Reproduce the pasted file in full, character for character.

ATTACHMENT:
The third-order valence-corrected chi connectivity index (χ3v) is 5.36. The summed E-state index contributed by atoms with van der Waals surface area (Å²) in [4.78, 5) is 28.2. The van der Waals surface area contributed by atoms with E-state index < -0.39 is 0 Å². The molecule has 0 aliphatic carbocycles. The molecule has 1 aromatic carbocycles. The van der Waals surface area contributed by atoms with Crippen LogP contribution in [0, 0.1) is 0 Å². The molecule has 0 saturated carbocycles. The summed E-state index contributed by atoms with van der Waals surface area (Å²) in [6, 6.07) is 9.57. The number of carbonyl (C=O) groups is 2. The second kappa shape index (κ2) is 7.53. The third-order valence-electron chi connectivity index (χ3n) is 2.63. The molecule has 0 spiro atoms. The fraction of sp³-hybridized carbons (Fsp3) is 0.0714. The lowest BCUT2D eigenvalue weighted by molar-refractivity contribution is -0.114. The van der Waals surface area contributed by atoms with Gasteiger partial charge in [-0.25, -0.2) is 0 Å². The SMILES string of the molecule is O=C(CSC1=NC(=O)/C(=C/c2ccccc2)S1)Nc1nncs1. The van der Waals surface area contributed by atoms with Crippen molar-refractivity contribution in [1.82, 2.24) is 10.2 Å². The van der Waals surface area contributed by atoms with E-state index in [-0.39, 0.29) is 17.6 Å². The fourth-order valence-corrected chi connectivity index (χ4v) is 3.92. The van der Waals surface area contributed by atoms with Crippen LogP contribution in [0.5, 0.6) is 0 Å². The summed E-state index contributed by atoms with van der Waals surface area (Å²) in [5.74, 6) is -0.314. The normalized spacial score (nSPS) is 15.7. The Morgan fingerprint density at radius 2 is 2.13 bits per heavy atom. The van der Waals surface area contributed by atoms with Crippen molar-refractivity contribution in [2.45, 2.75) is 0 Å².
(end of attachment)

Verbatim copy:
The third-order valence-corrected chi connectivity index (χ3v) is 5.36. The summed E-state index contributed by atoms with van der Waals surface area (Å²) in [4.78, 5) is 28.2. The van der Waals surface area contributed by atoms with E-state index < -0.39 is 0 Å². The molecule has 0 aliphatic carbocycles. The molecule has 1 aromatic carbocycles. The van der Waals surface area contributed by atoms with Crippen LogP contribution in [0, 0.1) is 0 Å². The molecule has 0 saturated carbocycles. The summed E-state index contributed by atoms with van der Waals surface area (Å²) in [6, 6.07) is 9.57. The number of carbonyl (C=O) groups is 2. The second kappa shape index (κ2) is 7.53. The third-order valence-electron chi connectivity index (χ3n) is 2.63. The molecule has 0 spiro atoms. The fraction of sp³-hybridized carbons (Fsp3) is 0.0714. The lowest BCUT2D eigenvalue weighted by molar-refractivity contribution is -0.114. The van der Waals surface area contributed by atoms with Gasteiger partial charge in [-0.25, -0.2) is 0 Å². The SMILES string of the molecule is O=C(CSC1=NC(=O)/C(=C/c2ccccc2)S1)Nc1nncs1. The van der Waals surface area contributed by atoms with Crippen molar-refractivity contribution in [1.82, 2.24) is 10.2 Å². The van der Waals surface area contributed by atoms with E-state index in [-0.39, 0.29) is 17.6 Å². The fourth-order valence-corrected chi connectivity index (χ4v) is 3.92. The van der Waals surface area contributed by atoms with Crippen LogP contribution in [0.5, 0.6) is 0 Å². The summed E-state index contributed by atoms with van der Waals surface area (Å²) in [5.74, 6) is -0.314. The normalized spacial score (nSPS) is 15.7. The Morgan fingerprint density at radius 2 is 2.13 bits per heavy atom. The van der Waals surface area contributed by atoms with Crippen molar-refractivity contribution in [2.45, 2.75) is 0 Å².